Government announces inquiry into allegations SAS killed Afghan civilians – BBC

Ministers have announced an inquiry into allegations SAS soldiers murdered scores of unarmed people during night raids in Afghanistan.
Defence minister Andrew Murrison said the inquiry would have statutory powers to compel witnesses to give evidence.
The government previously said a review would only examine the way the allegations had been handled.
It follows BBC Panorama revelations, in July, that one SAS unit killed 54 people in suspicious circumstances.
Mr Murrison's statement to Parliament came a day after the BBC published a follow-up investigation into a 2012 raid, on which British special forces killed four people – including a woman – and shot two infant boys.
Mr Murrison said that the inquiry would "investigate and report on alleged unlawful activity by British Armed Forces" and "the adequacy of subsequent investigations into such allegations".
He said the inquiry would look specifically at special forces raids known as Deliberate Detention Operations (DDOs) which took place between mid-2010 and mid-2013.
The announcement of an independent statutory inquiry – as opposed to the review proposed by the government earlier this year – expands the scope and powers available to the judge leading it. The minister said the inquiry would be chaired by Lord Justice Hadden Cave.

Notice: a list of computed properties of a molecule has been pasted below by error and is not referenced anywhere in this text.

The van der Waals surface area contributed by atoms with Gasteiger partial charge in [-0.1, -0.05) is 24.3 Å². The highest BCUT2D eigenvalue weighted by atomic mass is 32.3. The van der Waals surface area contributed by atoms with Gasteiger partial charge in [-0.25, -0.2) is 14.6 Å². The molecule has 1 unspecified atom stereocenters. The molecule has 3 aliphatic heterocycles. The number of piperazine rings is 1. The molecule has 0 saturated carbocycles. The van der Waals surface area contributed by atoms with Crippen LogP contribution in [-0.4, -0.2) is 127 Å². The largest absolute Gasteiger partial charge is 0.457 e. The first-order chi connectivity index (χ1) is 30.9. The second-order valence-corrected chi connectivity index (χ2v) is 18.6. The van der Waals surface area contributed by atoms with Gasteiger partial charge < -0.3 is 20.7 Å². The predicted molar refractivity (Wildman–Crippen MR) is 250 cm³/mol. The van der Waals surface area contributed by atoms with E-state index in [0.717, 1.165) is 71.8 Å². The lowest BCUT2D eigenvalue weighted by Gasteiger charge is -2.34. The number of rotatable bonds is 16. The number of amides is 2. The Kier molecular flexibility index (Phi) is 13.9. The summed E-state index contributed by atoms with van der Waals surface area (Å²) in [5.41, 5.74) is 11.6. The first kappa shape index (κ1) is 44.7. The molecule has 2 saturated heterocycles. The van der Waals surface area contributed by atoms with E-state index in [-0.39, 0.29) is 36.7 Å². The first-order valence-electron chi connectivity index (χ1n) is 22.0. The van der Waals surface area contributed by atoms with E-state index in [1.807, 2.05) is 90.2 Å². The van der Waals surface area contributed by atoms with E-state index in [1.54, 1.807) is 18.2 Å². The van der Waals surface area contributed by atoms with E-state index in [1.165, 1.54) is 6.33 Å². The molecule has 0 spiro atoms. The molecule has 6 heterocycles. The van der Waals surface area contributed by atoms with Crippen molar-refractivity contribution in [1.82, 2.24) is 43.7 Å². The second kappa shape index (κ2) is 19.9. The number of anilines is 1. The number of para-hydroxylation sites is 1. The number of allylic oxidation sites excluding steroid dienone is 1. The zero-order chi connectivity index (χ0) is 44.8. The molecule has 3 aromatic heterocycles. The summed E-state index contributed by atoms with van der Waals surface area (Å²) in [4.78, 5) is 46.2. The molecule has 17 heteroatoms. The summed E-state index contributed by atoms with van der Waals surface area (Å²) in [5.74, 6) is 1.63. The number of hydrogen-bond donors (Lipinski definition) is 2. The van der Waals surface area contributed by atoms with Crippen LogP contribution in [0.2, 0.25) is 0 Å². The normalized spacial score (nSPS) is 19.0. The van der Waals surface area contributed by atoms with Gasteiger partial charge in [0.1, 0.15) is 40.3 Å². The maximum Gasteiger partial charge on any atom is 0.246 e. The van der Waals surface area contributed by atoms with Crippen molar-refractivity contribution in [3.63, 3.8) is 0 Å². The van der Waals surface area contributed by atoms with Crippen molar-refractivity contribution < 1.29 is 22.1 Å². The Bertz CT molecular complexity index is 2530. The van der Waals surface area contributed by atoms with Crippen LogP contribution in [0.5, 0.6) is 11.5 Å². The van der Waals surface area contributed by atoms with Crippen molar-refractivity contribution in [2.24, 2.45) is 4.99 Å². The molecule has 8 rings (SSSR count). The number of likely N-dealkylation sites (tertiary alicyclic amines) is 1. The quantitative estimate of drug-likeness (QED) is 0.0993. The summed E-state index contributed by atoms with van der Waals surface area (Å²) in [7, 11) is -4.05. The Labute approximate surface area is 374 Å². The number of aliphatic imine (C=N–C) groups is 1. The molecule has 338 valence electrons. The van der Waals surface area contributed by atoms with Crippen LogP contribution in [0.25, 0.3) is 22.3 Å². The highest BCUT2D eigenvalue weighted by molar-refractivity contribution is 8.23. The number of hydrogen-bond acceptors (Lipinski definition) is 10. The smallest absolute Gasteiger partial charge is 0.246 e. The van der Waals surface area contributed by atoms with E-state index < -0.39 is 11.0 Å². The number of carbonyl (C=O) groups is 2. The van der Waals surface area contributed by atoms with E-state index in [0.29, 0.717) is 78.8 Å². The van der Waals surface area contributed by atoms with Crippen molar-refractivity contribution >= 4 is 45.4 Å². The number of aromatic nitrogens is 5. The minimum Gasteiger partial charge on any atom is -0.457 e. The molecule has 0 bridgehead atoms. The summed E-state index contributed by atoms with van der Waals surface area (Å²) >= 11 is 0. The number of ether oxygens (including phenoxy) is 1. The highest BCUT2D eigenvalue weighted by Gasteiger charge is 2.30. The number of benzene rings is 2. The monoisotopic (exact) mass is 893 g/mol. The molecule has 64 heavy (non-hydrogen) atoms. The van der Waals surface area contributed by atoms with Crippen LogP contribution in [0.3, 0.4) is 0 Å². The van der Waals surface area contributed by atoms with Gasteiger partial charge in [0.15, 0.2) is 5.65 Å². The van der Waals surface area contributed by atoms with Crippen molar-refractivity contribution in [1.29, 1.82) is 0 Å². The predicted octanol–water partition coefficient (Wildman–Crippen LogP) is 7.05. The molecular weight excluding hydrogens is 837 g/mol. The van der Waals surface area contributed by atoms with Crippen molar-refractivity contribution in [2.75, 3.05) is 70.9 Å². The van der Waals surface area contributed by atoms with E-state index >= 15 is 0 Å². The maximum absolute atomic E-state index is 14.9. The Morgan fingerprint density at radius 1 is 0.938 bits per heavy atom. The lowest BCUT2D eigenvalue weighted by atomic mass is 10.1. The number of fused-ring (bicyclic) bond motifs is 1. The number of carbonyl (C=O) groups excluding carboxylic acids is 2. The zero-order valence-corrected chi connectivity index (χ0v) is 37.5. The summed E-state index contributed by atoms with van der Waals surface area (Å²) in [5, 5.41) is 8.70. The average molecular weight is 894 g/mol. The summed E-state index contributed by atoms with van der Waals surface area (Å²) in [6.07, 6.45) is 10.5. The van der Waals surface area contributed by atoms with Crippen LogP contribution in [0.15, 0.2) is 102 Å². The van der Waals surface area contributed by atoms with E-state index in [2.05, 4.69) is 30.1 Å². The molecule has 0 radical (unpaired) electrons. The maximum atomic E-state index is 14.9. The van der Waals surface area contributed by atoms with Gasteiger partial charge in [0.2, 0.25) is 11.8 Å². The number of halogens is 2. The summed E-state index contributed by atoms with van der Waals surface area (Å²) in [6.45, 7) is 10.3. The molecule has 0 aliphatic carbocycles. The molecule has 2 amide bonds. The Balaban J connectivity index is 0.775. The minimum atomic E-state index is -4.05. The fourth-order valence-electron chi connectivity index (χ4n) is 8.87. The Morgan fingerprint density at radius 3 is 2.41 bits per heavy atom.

In his statement, Mr Murrison referenced two cases brought against the Ministry of Defence by family members of people killed in DDO raids.
Responding to Thursday's announcement, representatives for the Saifullah and Noorzai families welcomed the expanded statutory inquiry.
"I did not ever think this would happen," said a member of the Saifullah family. "I am extremely happy that there are people who value the loss of life of my family, of Afghans, enough to investigate."
A member of the Noorzai family said: "My family has waited 10 years to find out why this happened. We are happy that finally, after so many years, someone is going to investigate this thoroughly."
Defence Secretary Ben Wallace said there had already been "several comprehensive investigations into the events in question".
He added: "If there are further lessons to learn, it is right that we consider those fully to ensure all allegations are handled appropriately and in equal measure to ensure our personnel are adequately protected from unnecessary reinvestigations."
Labour's shadow defence secretary, John Healey, told the BBC he welcomed the special inquiry, saying it was "essential to protect the reputation of our British special forces, guarantee the integrity of military investigations, and secure justice for any of those affected".
Speaking in the Commons, he said the "allegations of unlawful killings and cover ups could not be more serious" and questioned whether the MoD was "fully committed" to making the inquiry succeed.
"Too often, the MoD responds with denial and delay," he said.
The Royal Military Police (RMP), which investigates misconduct by the Armed Forces, undertook several investigations between 2010 and 2019 into allegations that UK Special Forces murdered unarmed people, including children, in Afghanistan.
The Ministry of Defence said the investigations had not found enough evidence to prosecute anyone.
But documents cited in court earlier this year revealed there were significant concerns within the Armed Forces that a number of the RMP investigations were flawed.
The minister said the inquiry would "begin in earnest" in early 2023.
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